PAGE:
Despite stigma being the greatest barrier to civic engagement reported by professionals, analysis revealed some promising signals of recent improvements in awareness of and attitudes towards mental illness in Indonesia. Such improvements were attributed to mental health campaigns led by health services and  both governmental and community organisations. Social media was considered an important method by which to effectively reach large numbers of people in Indonesia for relatively little cost. Campaigns included educational activities and encouraging people to use fewer stigmatising terms to describe mental illness. Some hospitals have started inviting members of the public to take part in education programmes and running peer volunteer opportunities.

For me, this shows that people are now more aware, more open to report their family members. They're no longer ashamed, no longer resistant, are not stigmatised, in that context it's a better awareness … .. I don't think there's a downside, just that at first the challenge would be stigma, political interests, those might be the obstacles. But if it's pushed forward, those obstacles can be turned into something positive. National Key Stakeholder/Social Worker - 204

For example as a director I give them material in a meeting to discuss disaster management in terms of mental health. I also speak in forums like public education in radio, television, newspaper, I tell my staff to do public education. Psychiatrist - 103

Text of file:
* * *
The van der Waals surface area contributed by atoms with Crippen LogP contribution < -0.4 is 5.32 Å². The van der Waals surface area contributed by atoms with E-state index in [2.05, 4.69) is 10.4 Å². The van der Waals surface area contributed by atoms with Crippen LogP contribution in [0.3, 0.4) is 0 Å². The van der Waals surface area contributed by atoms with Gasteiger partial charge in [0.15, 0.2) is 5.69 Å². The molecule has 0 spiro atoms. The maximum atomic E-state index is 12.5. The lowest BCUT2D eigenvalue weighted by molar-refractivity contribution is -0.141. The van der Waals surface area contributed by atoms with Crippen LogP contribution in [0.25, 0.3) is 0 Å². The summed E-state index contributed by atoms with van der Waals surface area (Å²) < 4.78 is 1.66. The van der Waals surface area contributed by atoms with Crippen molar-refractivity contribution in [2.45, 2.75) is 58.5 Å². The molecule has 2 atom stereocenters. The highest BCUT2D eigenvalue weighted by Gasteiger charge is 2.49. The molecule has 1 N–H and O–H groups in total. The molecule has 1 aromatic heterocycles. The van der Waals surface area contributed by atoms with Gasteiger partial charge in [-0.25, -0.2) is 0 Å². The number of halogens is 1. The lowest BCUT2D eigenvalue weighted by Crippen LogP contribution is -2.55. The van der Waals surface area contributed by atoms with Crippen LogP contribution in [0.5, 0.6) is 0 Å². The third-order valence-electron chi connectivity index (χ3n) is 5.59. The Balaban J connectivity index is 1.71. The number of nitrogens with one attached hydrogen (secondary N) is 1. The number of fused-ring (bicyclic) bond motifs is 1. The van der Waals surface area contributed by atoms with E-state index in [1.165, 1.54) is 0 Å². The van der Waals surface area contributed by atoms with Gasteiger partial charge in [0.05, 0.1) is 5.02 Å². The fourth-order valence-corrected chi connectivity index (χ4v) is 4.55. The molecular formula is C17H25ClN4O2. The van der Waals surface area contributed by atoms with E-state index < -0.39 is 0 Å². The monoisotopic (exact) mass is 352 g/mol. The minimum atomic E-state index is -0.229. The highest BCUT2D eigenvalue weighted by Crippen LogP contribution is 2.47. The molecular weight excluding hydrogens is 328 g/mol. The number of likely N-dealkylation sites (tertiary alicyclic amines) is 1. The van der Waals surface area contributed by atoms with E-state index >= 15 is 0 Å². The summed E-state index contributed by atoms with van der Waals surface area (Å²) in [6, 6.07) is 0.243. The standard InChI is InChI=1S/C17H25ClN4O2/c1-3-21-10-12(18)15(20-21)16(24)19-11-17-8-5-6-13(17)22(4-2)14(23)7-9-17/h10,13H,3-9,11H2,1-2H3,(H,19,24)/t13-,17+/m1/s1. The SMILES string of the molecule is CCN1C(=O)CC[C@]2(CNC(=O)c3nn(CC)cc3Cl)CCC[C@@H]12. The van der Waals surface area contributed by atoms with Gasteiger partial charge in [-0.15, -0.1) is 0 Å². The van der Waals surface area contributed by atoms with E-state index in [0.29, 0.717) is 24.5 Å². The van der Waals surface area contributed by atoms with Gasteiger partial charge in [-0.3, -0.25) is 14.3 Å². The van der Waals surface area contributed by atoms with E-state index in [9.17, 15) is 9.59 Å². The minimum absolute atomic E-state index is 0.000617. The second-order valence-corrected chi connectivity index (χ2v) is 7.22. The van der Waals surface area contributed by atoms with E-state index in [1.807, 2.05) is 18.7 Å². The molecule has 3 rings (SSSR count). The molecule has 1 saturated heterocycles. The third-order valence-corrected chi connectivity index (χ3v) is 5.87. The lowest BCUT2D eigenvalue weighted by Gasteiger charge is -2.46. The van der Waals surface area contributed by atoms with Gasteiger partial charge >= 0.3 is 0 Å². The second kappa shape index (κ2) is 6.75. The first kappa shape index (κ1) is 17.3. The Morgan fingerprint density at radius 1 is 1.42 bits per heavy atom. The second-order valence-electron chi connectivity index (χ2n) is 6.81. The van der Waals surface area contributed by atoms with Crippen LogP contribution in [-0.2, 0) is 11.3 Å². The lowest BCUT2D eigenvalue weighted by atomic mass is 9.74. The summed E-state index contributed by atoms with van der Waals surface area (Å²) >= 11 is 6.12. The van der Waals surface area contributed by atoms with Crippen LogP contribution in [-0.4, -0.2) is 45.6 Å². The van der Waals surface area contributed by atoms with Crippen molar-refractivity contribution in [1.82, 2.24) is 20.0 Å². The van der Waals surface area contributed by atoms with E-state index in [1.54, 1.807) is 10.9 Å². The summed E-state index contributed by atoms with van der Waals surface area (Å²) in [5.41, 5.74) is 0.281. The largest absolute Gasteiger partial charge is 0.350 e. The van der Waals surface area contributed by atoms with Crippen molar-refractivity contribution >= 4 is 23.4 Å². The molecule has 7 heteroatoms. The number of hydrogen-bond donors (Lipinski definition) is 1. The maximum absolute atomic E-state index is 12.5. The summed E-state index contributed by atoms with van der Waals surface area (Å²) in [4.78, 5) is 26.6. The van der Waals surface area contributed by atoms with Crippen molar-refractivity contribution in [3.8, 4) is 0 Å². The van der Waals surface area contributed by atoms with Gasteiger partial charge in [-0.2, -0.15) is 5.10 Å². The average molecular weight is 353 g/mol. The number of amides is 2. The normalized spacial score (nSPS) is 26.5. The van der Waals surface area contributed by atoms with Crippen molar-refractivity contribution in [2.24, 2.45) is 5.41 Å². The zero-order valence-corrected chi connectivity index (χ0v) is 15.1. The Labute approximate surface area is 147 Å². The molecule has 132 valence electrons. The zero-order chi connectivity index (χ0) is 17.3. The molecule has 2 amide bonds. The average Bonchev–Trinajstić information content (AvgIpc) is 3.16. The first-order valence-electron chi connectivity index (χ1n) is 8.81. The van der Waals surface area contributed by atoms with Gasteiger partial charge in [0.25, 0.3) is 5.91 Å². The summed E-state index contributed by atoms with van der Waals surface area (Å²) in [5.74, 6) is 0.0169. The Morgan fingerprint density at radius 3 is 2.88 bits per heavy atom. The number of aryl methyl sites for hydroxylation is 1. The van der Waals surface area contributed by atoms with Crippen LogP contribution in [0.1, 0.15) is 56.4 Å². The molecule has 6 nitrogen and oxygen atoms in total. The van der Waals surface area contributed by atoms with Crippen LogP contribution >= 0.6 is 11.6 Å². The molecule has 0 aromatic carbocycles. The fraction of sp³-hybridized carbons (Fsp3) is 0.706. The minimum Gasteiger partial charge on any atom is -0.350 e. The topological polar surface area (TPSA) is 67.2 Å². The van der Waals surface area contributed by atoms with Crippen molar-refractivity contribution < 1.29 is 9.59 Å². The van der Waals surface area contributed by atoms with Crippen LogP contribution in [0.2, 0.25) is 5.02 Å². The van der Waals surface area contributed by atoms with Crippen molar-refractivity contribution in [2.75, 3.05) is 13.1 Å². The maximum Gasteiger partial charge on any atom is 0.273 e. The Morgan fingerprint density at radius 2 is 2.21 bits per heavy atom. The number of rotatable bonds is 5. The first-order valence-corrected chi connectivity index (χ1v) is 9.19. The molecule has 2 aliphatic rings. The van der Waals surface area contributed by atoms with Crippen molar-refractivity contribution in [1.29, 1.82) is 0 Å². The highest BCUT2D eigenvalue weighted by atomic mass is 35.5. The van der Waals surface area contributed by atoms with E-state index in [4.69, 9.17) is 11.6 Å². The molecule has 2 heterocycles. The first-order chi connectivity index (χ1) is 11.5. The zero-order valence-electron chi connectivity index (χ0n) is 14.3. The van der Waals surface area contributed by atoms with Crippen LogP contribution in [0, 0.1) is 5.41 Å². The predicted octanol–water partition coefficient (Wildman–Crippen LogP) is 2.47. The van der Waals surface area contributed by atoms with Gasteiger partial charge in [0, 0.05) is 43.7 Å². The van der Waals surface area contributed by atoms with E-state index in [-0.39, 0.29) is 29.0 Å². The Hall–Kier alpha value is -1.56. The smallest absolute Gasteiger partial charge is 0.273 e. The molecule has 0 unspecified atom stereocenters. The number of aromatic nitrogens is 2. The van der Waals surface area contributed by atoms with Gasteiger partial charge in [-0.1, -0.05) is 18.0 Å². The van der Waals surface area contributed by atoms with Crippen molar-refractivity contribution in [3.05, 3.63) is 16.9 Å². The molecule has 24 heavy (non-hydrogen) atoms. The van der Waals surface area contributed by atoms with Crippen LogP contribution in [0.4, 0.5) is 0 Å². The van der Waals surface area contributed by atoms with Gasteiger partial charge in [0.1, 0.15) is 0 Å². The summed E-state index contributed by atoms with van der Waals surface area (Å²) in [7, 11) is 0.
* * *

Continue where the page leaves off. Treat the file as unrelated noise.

Discussion

A qualitative study was undertaken to develop an in-depth understanding of professional and national key stakeholders’ views on the potential for civic engagement to strengthen Indonesian mental health systems to further understand barriers and facilitators to implementation. Data from the current study has identified an important disconnection between global health policy advocating civic engagement [14] and the capacity for implementation on the ground in Indonesia. This is the first study to explore the use of civic engagement from the perspectives of front-line professionals and national key stakeholders in Indonesia and to identify facilitators to civic engagement as well as the factors contributing to this translational gap which are fundamentally important to those wishing to implement civic engagement both in Indonesia and in other low-and-middle-income countries.